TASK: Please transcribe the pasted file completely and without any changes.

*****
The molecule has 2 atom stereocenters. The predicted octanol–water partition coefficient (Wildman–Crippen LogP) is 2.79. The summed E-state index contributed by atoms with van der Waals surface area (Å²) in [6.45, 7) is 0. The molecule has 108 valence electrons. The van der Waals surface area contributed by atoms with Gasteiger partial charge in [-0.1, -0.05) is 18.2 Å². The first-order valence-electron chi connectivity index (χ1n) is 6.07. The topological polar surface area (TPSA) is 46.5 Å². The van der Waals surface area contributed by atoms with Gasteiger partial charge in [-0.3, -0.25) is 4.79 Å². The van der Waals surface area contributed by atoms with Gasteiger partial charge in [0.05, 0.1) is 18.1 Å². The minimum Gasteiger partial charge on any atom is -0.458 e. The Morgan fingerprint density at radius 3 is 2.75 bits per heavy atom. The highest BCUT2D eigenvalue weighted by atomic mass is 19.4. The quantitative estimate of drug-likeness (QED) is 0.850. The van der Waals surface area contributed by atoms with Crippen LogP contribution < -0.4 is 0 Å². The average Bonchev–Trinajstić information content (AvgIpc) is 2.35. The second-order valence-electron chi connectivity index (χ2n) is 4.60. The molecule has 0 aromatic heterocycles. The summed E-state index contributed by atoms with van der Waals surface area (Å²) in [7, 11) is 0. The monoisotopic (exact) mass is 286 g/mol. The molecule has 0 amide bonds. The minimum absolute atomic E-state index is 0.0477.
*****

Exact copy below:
The molecule has 2 atom stereocenters. The predicted octanol–water partition coefficient (Wildman–Crippen LogP) is 2.79. The summed E-state index contributed by atoms with van der Waals surface area (Å²) in [6.45, 7) is 0. The molecule has 108 valence electrons. The van der Waals surface area contributed by atoms with Gasteiger partial charge in [-0.1, -0.05) is 18.2 Å². The first-order valence-electron chi connectivity index (χ1n) is 6.07. The topological polar surface area (TPSA) is 46.5 Å². The van der Waals surface area contributed by atoms with Gasteiger partial charge in [-0.3, -0.25) is 4.79 Å². The van der Waals surface area contributed by atoms with Gasteiger partial charge in [0.05, 0.1) is 18.1 Å². The minimum Gasteiger partial charge on any atom is -0.458 e. The Morgan fingerprint density at radius 3 is 2.75 bits per heavy atom. The highest BCUT2D eigenvalue weighted by atomic mass is 19.4. The quantitative estimate of drug-likeness (QED) is 0.850. The van der Waals surface area contributed by atoms with Crippen LogP contribution < -0.4 is 0 Å². The average Bonchev–Trinajstić information content (AvgIpc) is 2.35. The second-order valence-electron chi connectivity index (χ2n) is 4.60. The molecule has 0 aromatic heterocycles. The summed E-state index contributed by atoms with van der Waals surface area (Å²) in [7, 11) is 0. The monoisotopic (exact) mass is 286 g/mol. The molecule has 0 amide bonds. The minimum absolute atomic E-state index is 0.0477.